Writing this month (July 2004) in the journal Environmental Health Perspectives, an international team of experts warns that widespread changes in the global landscape are providing new opportunities for dozens of infectious diseases, including scourges like malaria, dengue fever, Lyme disease, yellow fever, cholera, influenza, foot and mouth, and hemorrhagic fevers.
"Evidence is mounting that deforestation and ecosystem changes have implications for the distribution of many other microorganisms, and the health of human, domestic animal and wildlife populations," according to the report compiled by the Working Group on Land Use Change and Disease Emergence, an international group of infectious disease and environmental health experts.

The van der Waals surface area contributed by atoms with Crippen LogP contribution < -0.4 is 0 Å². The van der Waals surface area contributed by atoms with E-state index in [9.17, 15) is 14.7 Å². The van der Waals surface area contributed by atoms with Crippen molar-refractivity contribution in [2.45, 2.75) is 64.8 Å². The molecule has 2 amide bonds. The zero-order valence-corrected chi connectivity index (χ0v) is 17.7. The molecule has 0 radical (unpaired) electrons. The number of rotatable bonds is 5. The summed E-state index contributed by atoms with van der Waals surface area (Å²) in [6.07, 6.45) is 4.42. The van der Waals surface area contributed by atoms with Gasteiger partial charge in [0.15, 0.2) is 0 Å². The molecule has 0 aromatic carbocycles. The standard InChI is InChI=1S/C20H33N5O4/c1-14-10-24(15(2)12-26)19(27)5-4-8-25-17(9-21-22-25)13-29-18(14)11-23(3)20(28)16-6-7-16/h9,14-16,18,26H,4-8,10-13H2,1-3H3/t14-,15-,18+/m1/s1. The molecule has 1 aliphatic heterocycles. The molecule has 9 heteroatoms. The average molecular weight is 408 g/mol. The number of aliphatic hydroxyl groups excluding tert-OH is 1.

"Many of our current activities, primarily for economic development, have some major adverse health effects," says Jonathan A. Patz, the lead author of the report, and a University of Wisconsin-Madison professor in the Center for Sustainability and the Global Environment (SAGE) of the Nelson Institute for Environmental Studies and the department of population health sciences.
Indeed, a detailed understanding of the influence of human activities on the spread of pathogens, the report notes, is limited to only a few diseases. In the northeastern United States, for example, studies have documented that forest fragmentation, urban sprawl and the erosion of biodiversity have contributed significantly to the spread of Lyme disease.
A more global example is the AIDS virus, which scientists think may have first infected "bush meat" hunters given access to Africa's tropical forests by th